The Super Nintendo lineup for the Online Service has some glaring omissions.
Nintendo announced today that SNES games would officially be joining their online subscription service. And while the initial lineup of games is excellent, I mean it includes Star Fox in its first official handheld release, we couldn’t help but dream about the future this service could hold. With that in mind, we gathered our staff to come up a list of games we would love to see added to the library. So without further ado here, in no particular order, our 10 SNES games we would love to play on Nintendo Switch.
Now that Square Enix has ported over many of the mainline Final Fantasy titles from the early PlayStation years, it’s time to give the earlier Nintendo based titles their due. Final Fantasy VI (or III in the West) is no stranger to the top of many best Final Fantasy and/or RPGs lists and is upsetting omission from the initial Super Nintendo online catalogue. RPGs are grossly under-represented in the initial lineup and since this title appeared on the SNES Classic, it seems plausible that this could be added in an upcoming monthly update.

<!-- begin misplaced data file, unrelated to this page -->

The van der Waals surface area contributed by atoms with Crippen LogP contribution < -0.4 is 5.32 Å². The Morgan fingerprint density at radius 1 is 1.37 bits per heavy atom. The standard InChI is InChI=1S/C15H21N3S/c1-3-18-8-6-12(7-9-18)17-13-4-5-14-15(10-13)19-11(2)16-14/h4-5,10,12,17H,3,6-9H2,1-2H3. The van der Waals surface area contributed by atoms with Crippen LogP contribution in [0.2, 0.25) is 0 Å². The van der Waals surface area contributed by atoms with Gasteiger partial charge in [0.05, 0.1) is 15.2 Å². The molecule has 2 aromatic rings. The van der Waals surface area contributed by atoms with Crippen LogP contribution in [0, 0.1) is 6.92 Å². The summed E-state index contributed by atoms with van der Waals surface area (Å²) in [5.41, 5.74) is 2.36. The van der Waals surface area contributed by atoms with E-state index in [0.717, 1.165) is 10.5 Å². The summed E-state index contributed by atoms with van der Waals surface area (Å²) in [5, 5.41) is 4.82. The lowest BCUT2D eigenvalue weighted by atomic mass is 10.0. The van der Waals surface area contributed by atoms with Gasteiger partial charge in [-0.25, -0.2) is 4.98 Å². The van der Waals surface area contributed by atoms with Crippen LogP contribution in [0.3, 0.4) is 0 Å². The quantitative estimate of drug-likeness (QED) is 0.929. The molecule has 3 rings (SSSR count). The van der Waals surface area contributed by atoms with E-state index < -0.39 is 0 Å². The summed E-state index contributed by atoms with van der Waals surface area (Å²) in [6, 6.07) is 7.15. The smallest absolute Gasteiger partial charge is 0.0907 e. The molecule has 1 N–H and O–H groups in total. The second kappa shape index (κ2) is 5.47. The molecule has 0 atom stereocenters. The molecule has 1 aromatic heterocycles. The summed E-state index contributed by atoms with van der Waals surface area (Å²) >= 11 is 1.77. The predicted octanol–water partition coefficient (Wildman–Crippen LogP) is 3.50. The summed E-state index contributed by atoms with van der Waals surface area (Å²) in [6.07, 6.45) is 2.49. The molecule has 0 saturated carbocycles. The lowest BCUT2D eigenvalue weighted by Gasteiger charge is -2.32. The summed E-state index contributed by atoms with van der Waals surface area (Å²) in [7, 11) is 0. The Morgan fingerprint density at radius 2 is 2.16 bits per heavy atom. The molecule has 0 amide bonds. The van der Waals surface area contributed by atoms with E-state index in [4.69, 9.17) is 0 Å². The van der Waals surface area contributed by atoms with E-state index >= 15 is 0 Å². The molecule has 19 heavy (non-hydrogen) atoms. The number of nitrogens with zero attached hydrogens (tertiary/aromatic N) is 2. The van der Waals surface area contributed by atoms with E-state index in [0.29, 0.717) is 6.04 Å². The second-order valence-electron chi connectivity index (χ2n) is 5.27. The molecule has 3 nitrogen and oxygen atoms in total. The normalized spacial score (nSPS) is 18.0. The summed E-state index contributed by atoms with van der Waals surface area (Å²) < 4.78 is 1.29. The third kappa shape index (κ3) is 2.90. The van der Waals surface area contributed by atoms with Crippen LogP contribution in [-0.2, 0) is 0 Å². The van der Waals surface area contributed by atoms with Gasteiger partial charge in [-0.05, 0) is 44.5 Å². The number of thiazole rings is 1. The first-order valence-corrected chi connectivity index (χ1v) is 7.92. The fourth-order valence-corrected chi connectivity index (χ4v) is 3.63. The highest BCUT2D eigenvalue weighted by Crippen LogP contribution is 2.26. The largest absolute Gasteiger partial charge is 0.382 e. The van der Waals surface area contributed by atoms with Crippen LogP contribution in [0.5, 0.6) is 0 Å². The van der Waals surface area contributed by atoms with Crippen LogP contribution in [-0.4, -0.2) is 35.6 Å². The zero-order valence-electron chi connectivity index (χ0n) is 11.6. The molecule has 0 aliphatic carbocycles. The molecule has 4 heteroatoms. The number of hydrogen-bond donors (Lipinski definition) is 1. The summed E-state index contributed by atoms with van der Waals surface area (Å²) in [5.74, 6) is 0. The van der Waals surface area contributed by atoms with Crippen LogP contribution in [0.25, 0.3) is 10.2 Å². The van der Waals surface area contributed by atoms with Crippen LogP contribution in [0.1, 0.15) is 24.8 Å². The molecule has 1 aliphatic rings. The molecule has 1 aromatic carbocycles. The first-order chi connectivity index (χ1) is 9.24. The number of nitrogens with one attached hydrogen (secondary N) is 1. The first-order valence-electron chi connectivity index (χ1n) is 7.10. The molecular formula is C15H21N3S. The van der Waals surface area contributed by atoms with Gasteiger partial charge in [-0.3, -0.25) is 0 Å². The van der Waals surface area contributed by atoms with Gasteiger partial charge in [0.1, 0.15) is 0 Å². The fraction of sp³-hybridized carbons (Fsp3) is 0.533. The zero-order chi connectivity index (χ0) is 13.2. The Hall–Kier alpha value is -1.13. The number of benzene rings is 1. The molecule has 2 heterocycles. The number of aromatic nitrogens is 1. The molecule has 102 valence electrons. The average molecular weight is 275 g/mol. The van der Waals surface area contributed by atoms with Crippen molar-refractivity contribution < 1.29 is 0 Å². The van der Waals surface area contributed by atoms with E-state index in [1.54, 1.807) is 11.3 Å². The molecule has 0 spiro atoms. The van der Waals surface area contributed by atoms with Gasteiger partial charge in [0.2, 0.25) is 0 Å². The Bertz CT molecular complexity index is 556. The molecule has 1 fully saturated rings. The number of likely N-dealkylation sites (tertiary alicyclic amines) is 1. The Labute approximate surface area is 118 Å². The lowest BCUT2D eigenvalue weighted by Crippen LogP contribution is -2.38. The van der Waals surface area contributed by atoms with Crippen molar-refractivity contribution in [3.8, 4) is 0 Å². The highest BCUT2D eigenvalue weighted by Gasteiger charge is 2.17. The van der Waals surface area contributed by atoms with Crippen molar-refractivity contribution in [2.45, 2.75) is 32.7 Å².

It’s no coincidence that this list is almost exclusively RPGs, and if Nintendo is going to correct this injustice they might as well start with probably the greatest RPG of all time. Chrono Trigger has withstood the test of time, made by a dream team of the best developers during their prime from Squaresoft and Enix. This addition may be unlikely since Square could easily sell millions of copies as a stand alone offer, but until that time comes, we hope that Nintendo pushes to ensure Switch owners have a way of enjoying one of the best video games ever made.
With the rise of games like Stardew Valley, now seems like the perfect time for Nintendo to shine a light on its inspiration. Originally released in Japan in 1996, Harvest moon is generally regarded as the catalyst for the popularization of the farming life simulator. Harvest Moon was unique for its attempt to not just simulate a farm, but rather the full life of the player character. The player runs a farm, takes care of animals, makes friends, wanders the town, and eventually gets married. Harvest Moon featured multiple endings which would mix and match depending on the player’s performance. The chill vibes of Harvest Moon seem perfect for portable play, especially with the addition of save states.